SPONSORED:

House Republicans invite tech, telecom CEOs to testify on net neutrality

House Republicans invite tech, telecom CEOs to testify on net neutrality
© Greg Nash

House Republicans are asking the CEOs of majory technology and telecommunications companies to weigh in on the net neutrality debate as the Federal Communications Commission moves to repeal the Obama-era rules.

Rep. Greg Walden (R-Ore.), the chairman of the House Energy and Commerce Committee, said in a hearing on Tuesday that he has invited the executives to testify before the panel on September 7 to settle the debate.

“A strong consensus is forming across party lines and across industries that it’s time for Congress to call a halt on the back-and-forth and set clear net neutrality ground rules for the internet,” Walden said.

ADVERTISEMENT

The move comes as Republicans have been pressuring Democrats to come to the negotiating table to work out a legislative replacement to the FCC’s net neutrality rules, which are in the process of being repealed by the agency’s Republican leaders.

Democrats and net neutrality supporters have argued that any such bill would unnecessarily water down current FCC protections that require internet service providers to treat all web traffic equally.

Walden sent invitations to the chief executives of Facebook, Amazon, Netflix, Google parent company Alphabet, Verizon, AT&T, Comcast and Charter Communications.

The major tech companies have all voiced support for the FCC’s net neutrality rules but have also showed a willingness to support a legislative compromise on the issue. Republicans are hoping that they will say as much during a hearing before the committee to pressure Democrats.

“Your company has played a significant part in the public conversation to date, and your input would be invaluable as we start to move beyond conversation toward bipartisan legislation the prevents anticompetitive practices such as throttling and blocking,” Walden wrote in one of the letters, sent to Facebook CEO Mark Zuckerberg.

“With your help, I know we can craft a fair, predictable and sustainable solution that not only benefits Edge Providers and Internet Service Providers, but also the billions of consumers worldwide that deserve a free and open internet.”

A Facebook spokesman said the company is still reviewing the invitation.

The FCC voted in May to move forward with Republican Chairman Ajit Pai’s proposal to repeal the rules and roll back the agency’s authority to regulate internet service providers. Most major Silicon Valley companies rallied in support of the rules, but have increasingly shown that they would be open to an alternative.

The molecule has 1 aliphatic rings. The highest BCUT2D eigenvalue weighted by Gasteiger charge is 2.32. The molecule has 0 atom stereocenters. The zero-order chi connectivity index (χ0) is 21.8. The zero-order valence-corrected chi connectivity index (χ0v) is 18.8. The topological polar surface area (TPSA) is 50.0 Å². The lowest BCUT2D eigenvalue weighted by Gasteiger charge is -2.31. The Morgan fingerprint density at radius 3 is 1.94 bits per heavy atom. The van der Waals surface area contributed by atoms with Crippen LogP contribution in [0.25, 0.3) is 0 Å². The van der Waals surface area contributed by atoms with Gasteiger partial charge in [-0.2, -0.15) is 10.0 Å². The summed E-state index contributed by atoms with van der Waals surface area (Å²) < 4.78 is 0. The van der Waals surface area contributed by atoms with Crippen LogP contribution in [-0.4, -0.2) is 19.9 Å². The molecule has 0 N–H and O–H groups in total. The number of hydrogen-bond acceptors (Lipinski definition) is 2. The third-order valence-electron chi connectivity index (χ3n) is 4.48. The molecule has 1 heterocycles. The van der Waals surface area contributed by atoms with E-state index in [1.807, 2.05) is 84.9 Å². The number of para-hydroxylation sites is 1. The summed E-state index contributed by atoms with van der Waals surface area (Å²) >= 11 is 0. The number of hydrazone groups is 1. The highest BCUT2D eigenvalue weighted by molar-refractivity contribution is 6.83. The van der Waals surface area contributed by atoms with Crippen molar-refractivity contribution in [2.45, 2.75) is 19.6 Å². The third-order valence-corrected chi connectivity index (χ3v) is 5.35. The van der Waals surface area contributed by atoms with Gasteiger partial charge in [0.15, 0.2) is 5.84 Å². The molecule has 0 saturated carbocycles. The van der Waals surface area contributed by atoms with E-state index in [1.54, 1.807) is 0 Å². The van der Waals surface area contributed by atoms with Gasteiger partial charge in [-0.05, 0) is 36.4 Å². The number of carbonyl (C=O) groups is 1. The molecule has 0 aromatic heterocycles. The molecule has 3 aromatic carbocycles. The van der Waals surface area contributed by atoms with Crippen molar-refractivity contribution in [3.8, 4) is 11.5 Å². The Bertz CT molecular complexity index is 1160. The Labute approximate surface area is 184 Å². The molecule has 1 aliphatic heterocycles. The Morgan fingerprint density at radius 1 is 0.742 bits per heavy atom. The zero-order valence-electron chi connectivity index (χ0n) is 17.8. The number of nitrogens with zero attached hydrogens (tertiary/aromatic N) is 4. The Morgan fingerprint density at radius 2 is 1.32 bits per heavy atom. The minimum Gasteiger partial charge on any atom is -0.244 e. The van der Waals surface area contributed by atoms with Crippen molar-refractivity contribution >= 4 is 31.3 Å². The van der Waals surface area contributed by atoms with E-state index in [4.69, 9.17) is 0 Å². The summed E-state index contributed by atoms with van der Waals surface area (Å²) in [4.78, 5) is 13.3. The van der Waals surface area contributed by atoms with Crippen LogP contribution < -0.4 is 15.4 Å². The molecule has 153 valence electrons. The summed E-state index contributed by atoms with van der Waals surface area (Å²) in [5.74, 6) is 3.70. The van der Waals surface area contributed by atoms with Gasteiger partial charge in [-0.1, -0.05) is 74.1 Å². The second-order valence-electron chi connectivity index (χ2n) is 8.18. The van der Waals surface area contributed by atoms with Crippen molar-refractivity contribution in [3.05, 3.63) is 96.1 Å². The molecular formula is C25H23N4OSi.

Zuckerberg has already indicated that he would support Congress coming up with legislation.

“Right now, the FCC has rules in place to make sure the internet continues to be an open platform for everyone,” he wrote in a post during an online net neutrality demonstration this month. “At Facebook, we strongly support those rules. We're also open to working with members of Congress and anyone else on laws to protect net neutrality.”

Spokespersons for Google, Netflix and Amazon either declined to comment or didn’t respond to inquiries.

Meanwhile, the major internet service providers have been outspoken in their opposition to the FCC rules, but have also echoed Republicans’ calls for net neutrality legislation. They argue that the FCC went too far in its legal framework for the regulations by reclassifying internet service providers as common carriers.

The telecom industry also wants legislation to end the regulatory back and forth at the FCC on net neutrality they fear will take place every time a new administration comes into office.

“This issue has been a political football for more than a decade,” Tim McKone, AT&T’s vice president of federal relations, wrote in a blog post praising Walden for the move.

“It is the job of Congress, not expert agencies, to resolve this kind of a fundamental question regarding the appropriate policy for regulation of the internet. Relying on administrative agencies to decide issues that are essentially political undermines the entire justification for agency decision making.”

Democrats on the committee quickly blasted their counterparts over the newly-announced hearing, and asked that they invite witnesses aside from major CEOs to testify.

"In your announcement of the hearing, you said the Chief Executive Officers from eight of the largest corporations in the world with a combined market capitalization of nearly $2.5 trillion had been invited to testify," Reps. Frank Pallone Jr. (D-N.J.) and Mike Doyle (D-Pa.) wrote in a letter to Walden Tuesday afternoon.

"Although you stated the hearing was an inquiry into the 'internet ecosystem,' you once again failed to recognize how important the internet is for consumers, small businesses, entrepreneurs, political organizers, public interest groups, and people looking for work."

This story was updated at 4:55 p.m.